I’d been feeling run down for a couple of weeks. I was working late with my colleagues and, all of a sudden, I got the shivers, lost feeling in the tips of my fingers and the dull pain in my stomach became acute. I landed myself in the hospital with what the doctor said was Pancreatitis.
This episode turned out to be the beginning of a many-year struggle with gastrointestinal issues, possibly a result of aggressive antibiotics I’d been prescribed in my 20s.
The way “positive thinking” is often sold or understood is as a shallow, “look on the bright side” technique that rings hollow for most people. It’s delusional. There are a couple of ways delusional “positive thinking” rears its head:
- False optimism. This delusion sounds like: “Everything is going to be okay and the doctors will figure out what is wrong and how to fix me.” That turned out not to be true. The last doctor I saw related to my gastrointestinal health told me, “This is just the new normal for you,” and that was a couple of years after my first stay in the hospital. Everything was not going to be okay, at least in terms of my bowels.
- False belief in yourself. This delusion sounds like: “Well, I’ll be fine because I have a really powerful immune system.” I don’t. That’s what got me into this mess in the first place.
Delusional positive thinking is simply lying to yourself. And it’s unfortunate that it’s how we understand the idea of “positive thinking” because it turns people off to one of the most powerful mindset tools available: (Searching for the) Positive Thinking.
Things that you don’t like are going to happen. When they do, you can take one of three paths:
- Negative Thinking: “I can’t believe this is happening to me! I don’t deserve this! Things would have been so much better if they had turned out the way I had imagined!”
- Delusional Positive Thinking: “Everything will be resolved with little to no effort on my part. I’ll definitely handle this because I am so great.”
- (Searching for the) Positive Thinking: “This isn’t what I wanted, but I accept that it is happening. I will focus on what I can gain from this experience and find the best path forward. Rather than worry about evaluating the entire situation, I will search for, focus on and work toward what is good about it.”
My gastrointestinal health was the first time I deliberately took the “(Searching for the) Positive” approach.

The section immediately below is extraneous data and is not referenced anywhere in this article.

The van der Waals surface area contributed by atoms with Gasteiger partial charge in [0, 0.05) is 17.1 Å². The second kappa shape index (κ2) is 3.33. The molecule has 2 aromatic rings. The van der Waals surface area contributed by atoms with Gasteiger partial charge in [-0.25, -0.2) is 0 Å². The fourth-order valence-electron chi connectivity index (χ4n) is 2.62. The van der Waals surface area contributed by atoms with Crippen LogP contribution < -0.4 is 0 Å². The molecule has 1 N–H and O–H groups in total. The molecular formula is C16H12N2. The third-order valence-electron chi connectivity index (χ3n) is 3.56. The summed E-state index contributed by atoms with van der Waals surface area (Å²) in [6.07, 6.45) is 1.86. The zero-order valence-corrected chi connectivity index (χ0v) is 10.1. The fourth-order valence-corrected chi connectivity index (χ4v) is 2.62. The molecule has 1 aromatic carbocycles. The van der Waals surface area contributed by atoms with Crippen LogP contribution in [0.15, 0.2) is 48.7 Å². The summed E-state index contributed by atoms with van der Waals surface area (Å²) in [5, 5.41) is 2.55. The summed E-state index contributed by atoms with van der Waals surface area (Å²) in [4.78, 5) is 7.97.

- I accepted that my stomach health was not what I would have wished. I have since refused to waste energy lamenting that fact. It’s incredibly freeing.
- I took it as a wake up call to be more mindful of my health. I have radically overhauled my diet and eat mostly whole food meat and vegetable meals (no gluten, no packaged foods, no dairy, etc). I have gotten back into exercising regularly. I drink a lot less alcohol. I work fewer hours.
- It serves as a reminder to be grateful when I do feel healthy.
Given this approach, the outcome of my illness has been that, as a result of lifestyle changes, I am in better shape, typically have more energy and feel better emotionally than I did before! It did, however, take a while to get here. I’ve spent the last couple of years tinkering with my diet and combating urges for foods as I eliminated them. I’ve gone through a sometimes disorienting transition as I’ve pulled back on partying and found other hobbies. But, as a result, I have more confidence in myself and my self-discipline. And finally, I am more compassionate to others who have had medical issues, particularly stomach problems.
It’s this approach that leads former cancer patients to say things like “cancer was the best thing that ever happened to me” (A). No one ever wants a bad thing to happen. But, once it does, we can use it as an impetus to look around and find the best path forward.
So, next time you find yourself riled up about an issue or something that didn’t go as planned, don’t lie to yourself, but do ask “However bad this situation is, what is good about it? What can I take from this? Where do I want to go from here?”
(A) Google for “cancer was the best thing that ever happened to me” in quotes and you’ll get over 3,600 results. Without quotes gets over 13 million.
Photo credit: Jenny Downing, “Specs”
Graphic inspired by: S. Lyubomirsky, The How of Happiness: A New Approach to Getting the Life You Want